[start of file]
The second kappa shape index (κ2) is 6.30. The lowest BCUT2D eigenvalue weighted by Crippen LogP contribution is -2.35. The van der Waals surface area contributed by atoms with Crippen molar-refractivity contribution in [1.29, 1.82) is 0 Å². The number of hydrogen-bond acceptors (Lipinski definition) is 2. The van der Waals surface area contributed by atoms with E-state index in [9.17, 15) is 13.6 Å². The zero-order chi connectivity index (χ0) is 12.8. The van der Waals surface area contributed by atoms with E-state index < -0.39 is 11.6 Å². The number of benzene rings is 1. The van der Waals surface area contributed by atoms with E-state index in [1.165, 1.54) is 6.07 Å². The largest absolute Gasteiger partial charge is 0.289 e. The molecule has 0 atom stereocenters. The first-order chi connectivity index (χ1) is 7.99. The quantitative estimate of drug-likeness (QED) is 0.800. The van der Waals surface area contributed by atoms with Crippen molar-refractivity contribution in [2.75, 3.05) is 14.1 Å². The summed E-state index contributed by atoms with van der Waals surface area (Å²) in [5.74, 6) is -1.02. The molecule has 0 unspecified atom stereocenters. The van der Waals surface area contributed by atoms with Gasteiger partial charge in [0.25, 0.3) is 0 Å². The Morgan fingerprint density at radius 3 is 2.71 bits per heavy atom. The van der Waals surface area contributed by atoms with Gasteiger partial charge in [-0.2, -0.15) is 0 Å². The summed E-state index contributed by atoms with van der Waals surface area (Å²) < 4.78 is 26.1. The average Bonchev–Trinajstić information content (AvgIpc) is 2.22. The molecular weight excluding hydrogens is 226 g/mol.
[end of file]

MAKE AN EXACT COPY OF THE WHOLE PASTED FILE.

The second kappa shape index (κ2) is 6.30. The lowest BCUT2D eigenvalue weighted by Crippen LogP contribution is -2.35. The van der Waals surface area contributed by atoms with Crippen molar-refractivity contribution in [1.29, 1.82) is 0 Å². The number of hydrogen-bond acceptors (Lipinski definition) is 2. The van der Waals surface area contributed by atoms with E-state index in [9.17, 15) is 13.6 Å². The zero-order chi connectivity index (χ0) is 12.8. The van der Waals surface area contributed by atoms with E-state index < -0.39 is 11.6 Å². The number of benzene rings is 1. The van der Waals surface area contributed by atoms with E-state index in [1.165, 1.54) is 6.07 Å². The largest absolute Gasteiger partial charge is 0.289 e. The molecule has 0 atom stereocenters. The first-order chi connectivity index (χ1) is 7.99. The quantitative estimate of drug-likeness (QED) is 0.800. The van der Waals surface area contributed by atoms with Crippen molar-refractivity contribution in [2.75, 3.05) is 14.1 Å². The summed E-state index contributed by atoms with van der Waals surface area (Å²) in [5.74, 6) is -1.02. The molecule has 0 unspecified atom stereocenters. The van der Waals surface area contributed by atoms with Gasteiger partial charge in [0.25, 0.3) is 0 Å². The Morgan fingerprint density at radius 3 is 2.71 bits per heavy atom. The van der Waals surface area contributed by atoms with Gasteiger partial charge in [-0.2, -0.15) is 0 Å². The summed E-state index contributed by atoms with van der Waals surface area (Å²) < 4.78 is 26.1. The average Bonchev–Trinajstić information content (AvgIpc) is 2.22. The molecular weight excluding hydrogens is 226 g/mol.